Salivary Gland - Hyperplasia
comment:Hyperplasia of the salivary gland can be acinar, ductal ( Figure 2 , Figure 4 , Figure 5 , and Figure 6 ), or both. Hyperplasia of acini results in an increase in individual acinar units but not in ducts, whereas hyperplasia of the ducts is described as an increase in ducts without a concomitant increase in acinar structures. Often duct hyperplasia occurs in a salivary gland that has undergone tissue damage and appears to be a regenerative process ( Figure 5 and Figure 6 ). It is a common feature of many inflammatory and reactive conditions in the salivary glands of rodents, dogs, monkeys, and humans and can be associated with the presence of stones and calculi within the duct system. Regenerative hyperplasia of the ductal epithelium occurs in rats infected with the sialodacryoadenitis virus. Salivary duct hyperplasia can also be located in the ducts of the sublingual glands in the Wistar rat in the absence of obvious sialodacryoadenitis or evidence of any specific disease.
recommendation:Hyperplasia of the salivary gland should be diagnosed and graded whenever present. If the hyperplasia is limited to the ducts or to the acini, then the appropriate site modifier (duct or acinus) should be included in the diagnosis. If both the ducts and acini are hyperplastic, then no site modifier should be used, but it should be made clear in the pathology narrative that both components are affected. The modifier "regenerative" can be added to the hyperplasia diagnosis when the hyperplasia is occurring in areas of the gland in which there has been tissue damage. Severity grading is based on the size of the gland (lobules) or number of hyperplastic glands or ducts affected. Associated lesions such as inflammation, fibrosis, or necrosis should not be diagnosed separately unless warranted by severity.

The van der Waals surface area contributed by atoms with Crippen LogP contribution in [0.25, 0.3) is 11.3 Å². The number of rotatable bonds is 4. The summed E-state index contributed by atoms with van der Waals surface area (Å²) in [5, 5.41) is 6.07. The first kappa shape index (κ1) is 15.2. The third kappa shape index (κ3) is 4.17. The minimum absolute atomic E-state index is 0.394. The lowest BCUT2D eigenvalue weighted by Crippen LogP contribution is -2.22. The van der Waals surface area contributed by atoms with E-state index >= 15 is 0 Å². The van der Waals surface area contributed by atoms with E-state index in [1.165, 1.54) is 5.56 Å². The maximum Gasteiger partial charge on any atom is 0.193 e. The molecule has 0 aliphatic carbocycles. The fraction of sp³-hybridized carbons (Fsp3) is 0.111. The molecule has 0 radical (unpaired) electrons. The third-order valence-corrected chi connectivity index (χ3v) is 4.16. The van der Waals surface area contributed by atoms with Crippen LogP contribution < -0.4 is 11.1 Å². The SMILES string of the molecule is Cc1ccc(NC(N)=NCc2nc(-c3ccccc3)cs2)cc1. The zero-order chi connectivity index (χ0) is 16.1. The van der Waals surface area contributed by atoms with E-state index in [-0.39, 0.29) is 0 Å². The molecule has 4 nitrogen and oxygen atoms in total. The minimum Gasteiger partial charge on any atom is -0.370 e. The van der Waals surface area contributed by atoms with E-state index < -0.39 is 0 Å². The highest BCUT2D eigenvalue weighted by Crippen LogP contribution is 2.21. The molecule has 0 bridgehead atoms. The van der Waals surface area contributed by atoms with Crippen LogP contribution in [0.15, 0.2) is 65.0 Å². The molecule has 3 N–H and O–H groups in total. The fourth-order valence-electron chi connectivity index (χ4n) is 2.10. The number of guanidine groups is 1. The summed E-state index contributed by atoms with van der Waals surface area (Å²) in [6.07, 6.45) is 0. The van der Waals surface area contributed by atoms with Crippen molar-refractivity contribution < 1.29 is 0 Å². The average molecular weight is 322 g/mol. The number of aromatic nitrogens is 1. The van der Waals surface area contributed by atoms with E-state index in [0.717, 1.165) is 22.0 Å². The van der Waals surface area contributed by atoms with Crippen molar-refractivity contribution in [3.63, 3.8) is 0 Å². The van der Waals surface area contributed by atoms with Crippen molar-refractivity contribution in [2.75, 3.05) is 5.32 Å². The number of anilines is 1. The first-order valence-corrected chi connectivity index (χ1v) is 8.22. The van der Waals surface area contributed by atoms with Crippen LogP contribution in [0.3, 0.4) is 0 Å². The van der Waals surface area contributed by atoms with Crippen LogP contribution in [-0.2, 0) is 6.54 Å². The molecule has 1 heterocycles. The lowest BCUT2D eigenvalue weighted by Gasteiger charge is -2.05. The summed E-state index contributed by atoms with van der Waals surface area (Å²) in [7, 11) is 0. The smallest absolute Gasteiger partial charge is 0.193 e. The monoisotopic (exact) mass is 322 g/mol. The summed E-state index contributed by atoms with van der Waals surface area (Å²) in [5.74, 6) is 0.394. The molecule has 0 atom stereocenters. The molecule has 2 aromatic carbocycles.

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Web page last updated on: November 17, 2014